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Having served as a diplomat and foreign service officer for the US State Department, Brett was appointed to the White House as Director of Global Engagement under the Obama administration. With a wide-ranging view on political and diplomatic relations around the world, as well as America's role internationally, he now considers the key issues any organisation needs to prepare for. Additionally he looks at how to plan for the unexpected, the effects of policy shifts, what effective leadership looks like, and how to assess risk whether it's cybersecurity, ethics, or market fluctuations.
Brett Bruen is a former US diplomat who now advises a range of companies around the world on communication, strategy and risk. Having served in the White House, the State Department and in embassies throughout Africa and South America, he reflects on the big issues of geopolitics, from the impact of social media to trade policy and the state of democracy around the world.
After serving in the US Diplomatic Service in countries including Ivory Coast, Liberia, Guinea, Iraq, Venezuela, Argentina, Zambia, and Eritrea, Brett joined the White House staff. He was Director of Global Engagement in the Obama administration before moving into the private sector. As well as advising business he is also as an adjunct faculty member of the Federal Executive Institute, which sees him train leaders within the US Government in geopolitics and strategy. Whilst at the White House he developed innovative programmes aimed at communicating directly with populations around the world. He also drew together private and public sector projects as part of President Obama's Spark Global Entrepreneurship initiative.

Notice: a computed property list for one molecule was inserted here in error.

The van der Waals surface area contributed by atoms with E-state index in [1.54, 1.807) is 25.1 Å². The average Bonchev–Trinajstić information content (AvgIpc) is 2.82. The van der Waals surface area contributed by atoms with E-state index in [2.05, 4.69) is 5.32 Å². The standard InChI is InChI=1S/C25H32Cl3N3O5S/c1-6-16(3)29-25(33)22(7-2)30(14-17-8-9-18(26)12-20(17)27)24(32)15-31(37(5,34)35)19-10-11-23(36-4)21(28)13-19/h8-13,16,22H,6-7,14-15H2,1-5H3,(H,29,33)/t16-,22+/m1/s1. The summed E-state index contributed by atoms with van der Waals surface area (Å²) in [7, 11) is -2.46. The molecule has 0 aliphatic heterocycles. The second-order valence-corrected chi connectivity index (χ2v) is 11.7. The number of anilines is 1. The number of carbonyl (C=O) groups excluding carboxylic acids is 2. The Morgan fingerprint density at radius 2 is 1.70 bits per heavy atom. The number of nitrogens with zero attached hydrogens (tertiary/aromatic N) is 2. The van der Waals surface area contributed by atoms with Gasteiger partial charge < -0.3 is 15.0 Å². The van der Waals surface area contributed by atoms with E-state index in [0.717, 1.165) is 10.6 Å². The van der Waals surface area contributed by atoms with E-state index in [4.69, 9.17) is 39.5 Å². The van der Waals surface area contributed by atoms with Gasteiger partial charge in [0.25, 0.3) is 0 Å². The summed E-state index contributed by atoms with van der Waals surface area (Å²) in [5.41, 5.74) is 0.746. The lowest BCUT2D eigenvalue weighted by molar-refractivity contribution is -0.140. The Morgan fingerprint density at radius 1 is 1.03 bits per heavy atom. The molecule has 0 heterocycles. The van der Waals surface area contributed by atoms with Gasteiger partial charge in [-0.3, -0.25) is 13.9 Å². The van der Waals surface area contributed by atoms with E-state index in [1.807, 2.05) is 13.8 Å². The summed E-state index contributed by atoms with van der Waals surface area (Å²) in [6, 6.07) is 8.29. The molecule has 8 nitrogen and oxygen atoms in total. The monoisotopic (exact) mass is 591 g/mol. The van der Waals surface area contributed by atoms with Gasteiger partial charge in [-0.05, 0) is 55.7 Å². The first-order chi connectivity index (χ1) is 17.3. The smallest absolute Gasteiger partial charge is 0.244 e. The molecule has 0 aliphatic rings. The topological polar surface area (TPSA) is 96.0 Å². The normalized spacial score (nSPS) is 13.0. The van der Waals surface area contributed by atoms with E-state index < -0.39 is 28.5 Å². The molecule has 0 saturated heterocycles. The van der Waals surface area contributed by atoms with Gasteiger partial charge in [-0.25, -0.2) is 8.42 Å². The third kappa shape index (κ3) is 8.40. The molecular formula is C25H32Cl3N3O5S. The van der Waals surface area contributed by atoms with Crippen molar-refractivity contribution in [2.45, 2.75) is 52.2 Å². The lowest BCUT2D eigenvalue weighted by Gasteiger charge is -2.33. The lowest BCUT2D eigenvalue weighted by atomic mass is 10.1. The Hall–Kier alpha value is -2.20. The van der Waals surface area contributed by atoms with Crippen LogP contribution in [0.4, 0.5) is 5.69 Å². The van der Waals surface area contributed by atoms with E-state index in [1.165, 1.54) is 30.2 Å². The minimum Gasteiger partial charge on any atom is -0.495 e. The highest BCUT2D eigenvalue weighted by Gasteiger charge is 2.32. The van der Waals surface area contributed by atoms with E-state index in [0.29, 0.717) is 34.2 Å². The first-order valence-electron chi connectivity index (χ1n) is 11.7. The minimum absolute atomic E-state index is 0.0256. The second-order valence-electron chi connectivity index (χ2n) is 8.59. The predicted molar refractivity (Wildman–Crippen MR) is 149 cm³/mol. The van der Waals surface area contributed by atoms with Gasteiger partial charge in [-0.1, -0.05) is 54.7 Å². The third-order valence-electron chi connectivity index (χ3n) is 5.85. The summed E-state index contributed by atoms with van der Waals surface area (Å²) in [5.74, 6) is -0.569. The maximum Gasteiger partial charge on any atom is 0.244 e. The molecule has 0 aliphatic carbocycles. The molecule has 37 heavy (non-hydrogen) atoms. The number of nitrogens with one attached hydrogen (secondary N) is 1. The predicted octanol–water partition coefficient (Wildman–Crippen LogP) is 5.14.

Brett analyses many aspects of global politics and policy and how businesses can best prepare. He examines the interplay of government, society and the private sector and their roles in shaping the world. He looks at the impact of social media, and other influences, on elections and policy-making. He explores international relations, particularly between the US, China and Europe.
More widely, Brett aims to give businesses the tools to navigate a complex world, build robust strategies, and access new markets. He shares his lessons in leadership, reputation, conflict and crisis management. He highlights the difficulties leaders face if they fail to communicate their values and goals in an age where these things matter more than ever. But they also need to consider the very diverse set of opinions held by their audiences - from warehouse workers to senior managers to consumers and campaigners from all over the world. He also sees leaders failing to connect different sources of risk as the focus on narrow, sector-specific issues whilst ignoring wider challenges such as ethics, supply chain and trade. He maintains that an understanding of risk needs to come firstly from internal sources - frontline workers, middle managers, suppliers - that aren’t usually consulted on such matters.
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